In the world of tax-advantaged retirement savings accounts, there are plenty of options. But the two most commonly-used options are the 401(k) and the IRA. Both come in traditional (save taxes on contributions) and Roth (save taxes on withdrawals) options. While there are many similarities between a 401k and an IRA, there are also some important differences.
The IRA and the 401(k) have their advantages and disadvantages. Which one is better for you will depend on your current circumstances and future goals. And many retirees will eventually tap into the savings power of both of these retirement savings vehicles.
When faced with the choice between either putting money into a 401(k) or putting money into an IRA, the key is to thoroughly understand your options. So here are the basics, pros, and cons of both the IRA and the 401(k).
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IRA stands for Individual Retirement Arrangement (although some refer to it as an Individual Retirement Account). You can open either a traditional or a Roth IRA (subject to some limitations discussed below), depending on when you want the income tax savings. A deductible IRA grows tax-deferred. Taxes are paid when withdraws are taken. A Roth IRA consists of after-tax contributions that grow tax-free.
Not Employer Sponsored: Unlike a 401k, an IRA is not dependent on your employer. As a result, the IRA is a popular retirement vehicle for full-time and part-time workers with no 401(k) option at work.
You Get Control: With an IRA, you get to decide where to open it, whether that’s through a bank, mutual fund company, online broker or an investment company like Betterment. Plus, you can choose your investing options within your IRA. The options you have available to you will depend on where you open your account, but you can easily choose and change the asset allocation within your IRA.
More Options: Employer-sponsored 401(k) plans often come with limited investment options. While this isn’t always true, the general rule is that IRA investors get more investment options than 401(k) investors.
Lower Contribution Limits: Probably the biggest drawback to the IRA is its low maximum annual investment. The maximum you can contribute to a traditional or Roth IRA in 2014 is $5,500 – $6,500 if you’re age 50 or older.
Contributions May not Be Deductible: For those with access to a workplace retirement account such as a 401k, contributions to an IRA may not be deductible. The rules are a bit complicated, and hinge on whether you or your spouse have access to a workplace retirement account and how much income you and your spouse earn. You can read details of the rules here.
Roth IRA May Not Be Available: Depending on your income and your spouse’s income, you may not be eligible to contribute to a Roth IRA.
A 401(k) is an employer-sponsored, tax-advantaged retirement account. It’s similar to an IRA in that it comes in traditional and Roth flavors, though traditional is by far the more common option. Contributions to a traditional 401(k) reduce your taxable income on the front end. Like a traditional IRA, the money in a 401(k) grows tax-deferred.
You don’t have to be traditionally employed to have a 401(k) account, but most people with a 401(k) are. Micro and small business owners can open their own version of the 401(k) for themselves and their employees. However, this can get complicated, so talk with your accountant or financial advisor if you choose to go this route.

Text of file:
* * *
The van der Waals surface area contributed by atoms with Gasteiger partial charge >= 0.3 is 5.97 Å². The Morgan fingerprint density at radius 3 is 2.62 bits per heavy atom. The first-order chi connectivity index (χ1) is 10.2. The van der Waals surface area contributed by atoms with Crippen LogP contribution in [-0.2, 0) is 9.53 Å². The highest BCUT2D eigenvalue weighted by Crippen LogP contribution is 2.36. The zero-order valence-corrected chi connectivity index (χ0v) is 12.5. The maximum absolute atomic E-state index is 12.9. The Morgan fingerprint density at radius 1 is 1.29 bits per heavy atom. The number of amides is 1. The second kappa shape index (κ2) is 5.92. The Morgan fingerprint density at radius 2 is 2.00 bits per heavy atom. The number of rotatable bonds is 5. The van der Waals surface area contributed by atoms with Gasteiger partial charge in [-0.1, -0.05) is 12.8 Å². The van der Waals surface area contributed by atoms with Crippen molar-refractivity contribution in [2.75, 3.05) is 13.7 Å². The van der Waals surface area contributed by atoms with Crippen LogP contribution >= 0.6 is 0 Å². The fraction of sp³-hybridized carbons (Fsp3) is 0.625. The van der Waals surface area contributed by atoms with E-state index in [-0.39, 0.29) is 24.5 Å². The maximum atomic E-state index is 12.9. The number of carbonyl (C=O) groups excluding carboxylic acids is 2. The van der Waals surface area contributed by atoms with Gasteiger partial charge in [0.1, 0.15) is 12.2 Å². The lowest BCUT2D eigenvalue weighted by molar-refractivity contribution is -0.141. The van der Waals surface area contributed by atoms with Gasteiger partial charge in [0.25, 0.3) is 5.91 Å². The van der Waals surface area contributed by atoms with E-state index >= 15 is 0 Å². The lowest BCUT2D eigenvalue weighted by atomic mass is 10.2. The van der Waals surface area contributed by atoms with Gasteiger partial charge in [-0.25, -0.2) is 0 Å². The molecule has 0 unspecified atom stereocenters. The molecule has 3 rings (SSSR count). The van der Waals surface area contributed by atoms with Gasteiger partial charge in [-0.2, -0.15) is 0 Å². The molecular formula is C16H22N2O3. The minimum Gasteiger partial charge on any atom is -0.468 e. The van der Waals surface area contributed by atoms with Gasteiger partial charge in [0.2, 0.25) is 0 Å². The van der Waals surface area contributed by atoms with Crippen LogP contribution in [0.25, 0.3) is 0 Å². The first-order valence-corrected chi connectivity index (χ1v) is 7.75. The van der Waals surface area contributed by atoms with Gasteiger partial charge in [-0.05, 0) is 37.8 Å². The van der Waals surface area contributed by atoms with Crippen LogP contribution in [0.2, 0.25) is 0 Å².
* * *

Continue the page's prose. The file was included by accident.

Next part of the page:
Higher Contribution Limits: The contribution limits for a 401(k) are much higher than those for an IRA – $17,500 plus a $5,500 catch-up contribution for those age 50 and over (as of 2014). This makes the 401(k) a great way to fund the majority of your retirement, since even maxing out an IRA probably won’t give you all the savings you need.
Possible Employer Matches or Contributions: This varies from employer to employer, but it’s not uncommon for employers to offer matches or contributions to your 401(k) that go over and above your base compensation. And the best part for big savers is that employer matches don’t count towards your total contribution limit. So you can contribute the maximum $17,500 (or $23,000) for the year and your employer can kick in a matching contribution.
Borrowing Capability: While rules vary, most 401(k) plans come with a provision that essentially lets you borrow from yourself. Typically, you can borrow up to $50,000 or half your 401(k) balance, whichever is less. This isn’t always smart, but it can be. If you fall into real financial trouble, you may also be qualified for a penalty-free hardship withdrawal, which you won’t have to pay back.
Easy to Setup and Make Contributions: Most employers make it very easy to start saving for retirement. Contributions come directly out of an employee’s paycheck, and online access makes it easy to choose and change investment options.
Less Flexibility: Since your employer chooses your 401(k) provider, you get less flexibility in terms of investment options. They may or may not have made a good choice to begin with, and you might not get many good investing options within your 401(k) account.
Possible Waiting Periods: If you start with a new employer, you may have to wait six months to a year before they’ll allow you to join their 401(k) plan. Unless you stash retirement savings elsewhere, that’s a long period of missed retirement account contributions.
Which is Best?
The bottom line here is that many excellent retirement savings plans include both a 401(k) and an IRA. A 401(k) lets you cash in on employer matches. And it lets you contribute much more annually to your overall retirement savings. But an IRA gives you flexibility to invest even more, and gives you complete control of your investment options. So if you’re planning to save big and have the employer option of a 401(k), having both accounts could be a smart move.